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Time-dependent earthquake occurrence and seismic hazard: physics and statistics (co-organized)
Convener: Gert Zöller  | Co-Conveners: Massimo Cocco , Mark Naylor 
 / Tue, 09 Apr, 13:30–17:00  / Room B5
 / Attendance Tue, 09 Apr, 17:30–19:00  / Blue Posters

The occurrence of earthquakes is characterized by great
spatio-temporal variability arising from complex interaction between
earthquakes. In recent years significant progress has been made with
respect to the understanding of scaling laws, spatiotemporal
correlations, and the emergence of seismicity patterns. A new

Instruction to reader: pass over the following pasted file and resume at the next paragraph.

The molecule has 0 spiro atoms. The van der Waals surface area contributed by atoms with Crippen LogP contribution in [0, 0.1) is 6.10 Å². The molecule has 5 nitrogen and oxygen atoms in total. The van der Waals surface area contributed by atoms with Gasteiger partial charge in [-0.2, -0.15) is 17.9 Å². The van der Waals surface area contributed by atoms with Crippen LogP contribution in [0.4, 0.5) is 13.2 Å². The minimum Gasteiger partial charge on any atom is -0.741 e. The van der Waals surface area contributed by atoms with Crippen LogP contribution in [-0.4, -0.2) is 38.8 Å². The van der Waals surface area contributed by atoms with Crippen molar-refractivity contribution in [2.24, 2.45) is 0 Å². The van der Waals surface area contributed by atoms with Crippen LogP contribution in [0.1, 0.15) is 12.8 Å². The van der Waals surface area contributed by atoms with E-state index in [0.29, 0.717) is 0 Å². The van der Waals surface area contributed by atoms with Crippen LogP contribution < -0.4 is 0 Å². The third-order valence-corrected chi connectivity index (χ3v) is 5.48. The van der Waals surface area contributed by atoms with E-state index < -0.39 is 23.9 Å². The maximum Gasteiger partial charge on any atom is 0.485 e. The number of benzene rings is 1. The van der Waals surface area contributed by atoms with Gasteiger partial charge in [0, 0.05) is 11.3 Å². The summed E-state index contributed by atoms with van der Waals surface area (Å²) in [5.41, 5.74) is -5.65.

generation of physical models as well as evolving developments in the
field of statistical seismology have provided insights which are of
direct importance for the assessment of the time-dependent seismic

This session focuses on both emerging systematic methods which can improve our
state of understanding of the physical processes responsible for the
distribution of earthquakes in space and time, and new models,
technologies, and tools which quantify both the seismotectonic process
and its evolution. Particular emphasis will be placed on
(i) triggering mechanism (stress transfer, fluids, ...);
(ii) physical and statistical models of earthquake occurrence;
(iii) time-dependence of earthquake statistics;
(iv) quantitative testing of hypothetical models; and
(v) implications for time-dependent hazard assessment and
probabilistic earthquake forecasts;
(vi) statistical estimation of seismic
hazard parameters from data.